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Employment Contracts Part II: What to Include
This is the second part of a two-part introduction to employment contracts for start-up companies. Part I (Employment Contract: Put it in Writing) detailed the general function of employment contracts and emphasized the importance of early adoption of written employment contracts in order to establish the essential terms of the employment agreement between the employer and employee in order to reduce the possibility and impact of future dispute. This Part II explores in greater detail some practical considerations of what should be included in these written employment contracts for early-stage growth or start-up companies.
Employment agreements used by start-up companies should be kept relatively simple. This is because of the anticipated change in nature and character of the work required from early-hire employees as well as the need for the company to maintain a flexible structure that will allow it to grow most effectively and efficiently. As a start-up company grows, new experienced executives will be hired to advance the company’s goals, which may result in diminished or changed responsibilities of initial employees. For this reason, the description of job duties in employment contracts should be kept as general as possible. The contract should also state that because of the company’s anticipated growth, the responsibilities, job title, and position of the employee may change from time to time. Clearly stating this will help a company avoid a constructive dismissal action because the contract provides the company the power to make these changes from time to time.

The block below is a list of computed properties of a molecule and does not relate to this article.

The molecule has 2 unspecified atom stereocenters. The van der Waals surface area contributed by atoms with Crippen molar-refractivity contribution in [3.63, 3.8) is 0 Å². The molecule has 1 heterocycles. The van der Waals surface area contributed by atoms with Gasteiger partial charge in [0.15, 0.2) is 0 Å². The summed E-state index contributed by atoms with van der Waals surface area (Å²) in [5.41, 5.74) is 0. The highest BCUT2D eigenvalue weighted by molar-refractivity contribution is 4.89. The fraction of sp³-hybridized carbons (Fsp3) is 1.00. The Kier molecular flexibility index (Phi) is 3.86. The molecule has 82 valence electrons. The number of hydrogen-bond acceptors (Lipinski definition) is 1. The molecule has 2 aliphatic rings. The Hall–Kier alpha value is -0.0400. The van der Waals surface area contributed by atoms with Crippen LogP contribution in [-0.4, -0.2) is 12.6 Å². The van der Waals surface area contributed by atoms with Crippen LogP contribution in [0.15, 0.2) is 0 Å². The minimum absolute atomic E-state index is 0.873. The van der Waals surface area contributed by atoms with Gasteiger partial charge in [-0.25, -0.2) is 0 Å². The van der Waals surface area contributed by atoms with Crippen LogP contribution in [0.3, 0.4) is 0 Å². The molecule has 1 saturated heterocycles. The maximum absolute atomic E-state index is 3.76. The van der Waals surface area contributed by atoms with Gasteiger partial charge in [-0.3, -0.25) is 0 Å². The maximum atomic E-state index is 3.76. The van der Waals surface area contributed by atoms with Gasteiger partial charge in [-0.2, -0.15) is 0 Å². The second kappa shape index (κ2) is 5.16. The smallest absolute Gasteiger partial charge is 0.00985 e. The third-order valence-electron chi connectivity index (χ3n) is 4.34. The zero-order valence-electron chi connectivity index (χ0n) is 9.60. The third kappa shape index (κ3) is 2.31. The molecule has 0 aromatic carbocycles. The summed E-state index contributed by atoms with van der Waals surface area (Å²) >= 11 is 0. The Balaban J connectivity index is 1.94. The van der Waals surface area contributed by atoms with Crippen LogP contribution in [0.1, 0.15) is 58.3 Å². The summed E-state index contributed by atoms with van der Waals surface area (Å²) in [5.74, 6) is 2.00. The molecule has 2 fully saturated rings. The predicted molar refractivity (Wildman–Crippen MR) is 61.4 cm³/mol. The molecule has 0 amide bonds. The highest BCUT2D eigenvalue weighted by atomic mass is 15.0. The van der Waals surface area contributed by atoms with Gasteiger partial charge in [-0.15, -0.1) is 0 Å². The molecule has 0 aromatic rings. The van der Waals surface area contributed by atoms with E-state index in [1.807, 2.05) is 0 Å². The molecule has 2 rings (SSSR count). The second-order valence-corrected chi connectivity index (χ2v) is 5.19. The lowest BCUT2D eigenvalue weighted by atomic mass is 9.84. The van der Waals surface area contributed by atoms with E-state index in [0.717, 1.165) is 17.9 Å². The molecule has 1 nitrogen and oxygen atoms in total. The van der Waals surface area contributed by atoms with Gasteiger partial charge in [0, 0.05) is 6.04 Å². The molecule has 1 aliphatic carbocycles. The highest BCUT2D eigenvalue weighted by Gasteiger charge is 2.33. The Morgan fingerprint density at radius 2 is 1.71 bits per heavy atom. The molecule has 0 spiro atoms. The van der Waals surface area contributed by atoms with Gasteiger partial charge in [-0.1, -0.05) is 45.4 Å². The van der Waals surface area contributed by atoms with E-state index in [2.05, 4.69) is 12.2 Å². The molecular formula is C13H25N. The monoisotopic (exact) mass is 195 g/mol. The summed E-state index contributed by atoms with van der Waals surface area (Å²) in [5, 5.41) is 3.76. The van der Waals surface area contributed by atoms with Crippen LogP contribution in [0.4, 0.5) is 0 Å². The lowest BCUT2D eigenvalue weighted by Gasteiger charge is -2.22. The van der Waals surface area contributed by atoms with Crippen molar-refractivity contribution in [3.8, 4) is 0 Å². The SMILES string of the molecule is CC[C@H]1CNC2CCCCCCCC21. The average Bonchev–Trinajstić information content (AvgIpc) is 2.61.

Furthermore, employment contracts should avoid specifying vacation policies or benefit plans as these are likely to change over time. The contract should also explicitly incorporate by reference the separate agreements that form part of the contract for employment, including the stock option agreement, share subscription agreement, non-disclosure and non-competition agreements and any assignment of technology (as applicable).
Unless terminated for cause, when an employee is terminated, the company must pay the employee a certain sum, called notice. In Canada, the length of the notice period and therefore the amount of severance owed to that employee is established by two legal regimes. First, the various provincial Employment Standards Code legislation provide for a minimum amount of notice, which is dependent on the duration of employment. Second, and usually more important, are notice amounts established by common law (i.e., judge made law), which are regularly much higher than the minimum notice periods established by legislation—the basis of which are the judge’s estimation of what is provided for under the employment contract. Since this basis is contractual, an explicit provision in the employment contract that sets out the proper notice period and severance amounts will remove this discretion from the courts and give the company greater certainty, thus reducing risk.
Non-competition provisions serve to prevent employees from working for competitors and passing on intellectual property and know-how to competitors. These provisions are theoretically enforceable in Canada but are subject to restrictions that make them of limit use. This is because courts place a high value on ensuring individuals are not denied the opportunity to work for a living. That said, non-competition provisions can be useful if their scope is limited geographically, temporally, and with respect to job descriptions and specific competitors. By narrowing the scope of the non-compete, courts are more likely to find that the covenant allows the former employee ample alternative employment in their specialization without offending the covenant.